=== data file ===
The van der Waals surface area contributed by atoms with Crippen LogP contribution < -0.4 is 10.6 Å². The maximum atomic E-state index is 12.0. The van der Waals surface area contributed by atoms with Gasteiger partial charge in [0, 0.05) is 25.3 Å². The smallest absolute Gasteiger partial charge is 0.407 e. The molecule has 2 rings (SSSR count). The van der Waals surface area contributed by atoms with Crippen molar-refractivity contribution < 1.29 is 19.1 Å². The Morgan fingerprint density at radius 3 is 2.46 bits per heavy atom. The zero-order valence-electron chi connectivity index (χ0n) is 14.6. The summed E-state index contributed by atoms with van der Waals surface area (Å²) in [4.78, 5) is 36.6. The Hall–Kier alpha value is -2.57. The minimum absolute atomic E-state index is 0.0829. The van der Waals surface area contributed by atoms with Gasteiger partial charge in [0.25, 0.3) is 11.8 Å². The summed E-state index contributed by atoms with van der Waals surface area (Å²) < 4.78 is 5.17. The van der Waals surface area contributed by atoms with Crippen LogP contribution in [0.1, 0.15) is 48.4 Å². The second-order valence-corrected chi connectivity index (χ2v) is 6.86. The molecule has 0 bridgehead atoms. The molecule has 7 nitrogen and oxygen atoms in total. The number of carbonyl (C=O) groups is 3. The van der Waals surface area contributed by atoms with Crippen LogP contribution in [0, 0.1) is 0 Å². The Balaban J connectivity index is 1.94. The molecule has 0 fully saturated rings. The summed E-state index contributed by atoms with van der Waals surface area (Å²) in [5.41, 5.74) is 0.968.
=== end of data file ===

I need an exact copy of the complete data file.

The van der Waals surface area contributed by atoms with Crippen LogP contribution < -0.4 is 10.6 Å². The maximum atomic E-state index is 12.0. The van der Waals surface area contributed by atoms with Gasteiger partial charge in [0, 0.05) is 25.3 Å². The smallest absolute Gasteiger partial charge is 0.407 e. The molecule has 2 rings (SSSR count). The van der Waals surface area contributed by atoms with Crippen molar-refractivity contribution < 1.29 is 19.1 Å². The Morgan fingerprint density at radius 3 is 2.46 bits per heavy atom. The zero-order valence-electron chi connectivity index (χ0n) is 14.6. The summed E-state index contributed by atoms with van der Waals surface area (Å²) in [4.78, 5) is 36.6. The Hall–Kier alpha value is -2.57. The minimum absolute atomic E-state index is 0.0829. The van der Waals surface area contributed by atoms with Gasteiger partial charge in [0.25, 0.3) is 11.8 Å². The summed E-state index contributed by atoms with van der Waals surface area (Å²) < 4.78 is 5.17. The van der Waals surface area contributed by atoms with Crippen LogP contribution in [0.1, 0.15) is 48.4 Å². The second-order valence-corrected chi connectivity index (χ2v) is 6.86. The molecule has 0 bridgehead atoms. The molecule has 7 nitrogen and oxygen atoms in total. The number of carbonyl (C=O) groups is 3. The van der Waals surface area contributed by atoms with Crippen LogP contribution in [0, 0.1) is 0 Å². The Balaban J connectivity index is 1.94. The molecule has 0 fully saturated rings. The summed E-state index contributed by atoms with van der Waals surface area (Å²) in [5.41, 5.74) is 0.968.